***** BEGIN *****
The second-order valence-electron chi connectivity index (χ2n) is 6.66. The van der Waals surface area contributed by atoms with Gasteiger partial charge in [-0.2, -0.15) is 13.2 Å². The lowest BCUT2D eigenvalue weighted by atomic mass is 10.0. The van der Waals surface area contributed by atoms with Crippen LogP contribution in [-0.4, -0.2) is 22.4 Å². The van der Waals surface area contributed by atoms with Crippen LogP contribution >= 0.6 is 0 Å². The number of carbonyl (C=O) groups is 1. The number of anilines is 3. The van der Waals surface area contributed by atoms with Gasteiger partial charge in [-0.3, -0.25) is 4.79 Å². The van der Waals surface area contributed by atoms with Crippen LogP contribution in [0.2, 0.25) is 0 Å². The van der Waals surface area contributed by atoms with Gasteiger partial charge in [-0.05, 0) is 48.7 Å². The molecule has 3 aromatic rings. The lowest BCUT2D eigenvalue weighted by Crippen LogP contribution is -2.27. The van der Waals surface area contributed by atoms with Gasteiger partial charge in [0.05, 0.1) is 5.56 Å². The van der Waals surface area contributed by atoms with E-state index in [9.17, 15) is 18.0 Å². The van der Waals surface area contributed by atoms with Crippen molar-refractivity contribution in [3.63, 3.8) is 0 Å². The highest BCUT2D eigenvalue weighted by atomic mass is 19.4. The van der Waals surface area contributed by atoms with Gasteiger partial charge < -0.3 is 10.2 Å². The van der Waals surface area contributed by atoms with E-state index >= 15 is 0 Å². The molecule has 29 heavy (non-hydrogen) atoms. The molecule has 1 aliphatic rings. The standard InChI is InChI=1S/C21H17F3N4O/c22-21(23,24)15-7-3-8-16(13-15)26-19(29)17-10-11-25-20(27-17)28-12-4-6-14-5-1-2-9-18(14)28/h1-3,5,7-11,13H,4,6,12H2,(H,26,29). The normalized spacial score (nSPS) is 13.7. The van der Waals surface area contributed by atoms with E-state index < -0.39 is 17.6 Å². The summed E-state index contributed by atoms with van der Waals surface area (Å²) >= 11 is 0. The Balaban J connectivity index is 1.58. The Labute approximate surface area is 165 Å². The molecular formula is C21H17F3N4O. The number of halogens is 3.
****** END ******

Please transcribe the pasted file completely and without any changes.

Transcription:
The second-order valence-electron chi connectivity index (χ2n) is 6.66. The van der Waals surface area contributed by atoms with Gasteiger partial charge in [-0.2, -0.15) is 13.2 Å². The lowest BCUT2D eigenvalue weighted by atomic mass is 10.0. The van der Waals surface area contributed by atoms with Crippen LogP contribution in [-0.4, -0.2) is 22.4 Å². The van der Waals surface area contributed by atoms with Crippen LogP contribution >= 0.6 is 0 Å². The number of carbonyl (C=O) groups is 1. The number of anilines is 3. The van der Waals surface area contributed by atoms with Gasteiger partial charge in [-0.3, -0.25) is 4.79 Å². The van der Waals surface area contributed by atoms with Crippen LogP contribution in [0.2, 0.25) is 0 Å². The van der Waals surface area contributed by atoms with Gasteiger partial charge in [-0.05, 0) is 48.7 Å². The molecule has 3 aromatic rings. The lowest BCUT2D eigenvalue weighted by Crippen LogP contribution is -2.27. The van der Waals surface area contributed by atoms with Gasteiger partial charge in [0.05, 0.1) is 5.56 Å². The van der Waals surface area contributed by atoms with E-state index in [9.17, 15) is 18.0 Å². The van der Waals surface area contributed by atoms with Crippen molar-refractivity contribution in [3.63, 3.8) is 0 Å². The highest BCUT2D eigenvalue weighted by atomic mass is 19.4. The van der Waals surface area contributed by atoms with Gasteiger partial charge < -0.3 is 10.2 Å². The van der Waals surface area contributed by atoms with E-state index >= 15 is 0 Å². The molecule has 29 heavy (non-hydrogen) atoms. The molecule has 1 aliphatic rings. The standard InChI is InChI=1S/C21H17F3N4O/c22-21(23,24)15-7-3-8-16(13-15)26-19(29)17-10-11-25-20(27-17)28-12-4-6-14-5-1-2-9-18(14)28/h1-3,5,7-11,13H,4,6,12H2,(H,26,29). The normalized spacial score (nSPS) is 13.7. The van der Waals surface area contributed by atoms with E-state index < -0.39 is 17.6 Å². The summed E-state index contributed by atoms with van der Waals surface area (Å²) >= 11 is 0. The Balaban J connectivity index is 1.58. The Labute approximate surface area is 165 Å². The molecular formula is C21H17F3N4O. The number of halogens is 3.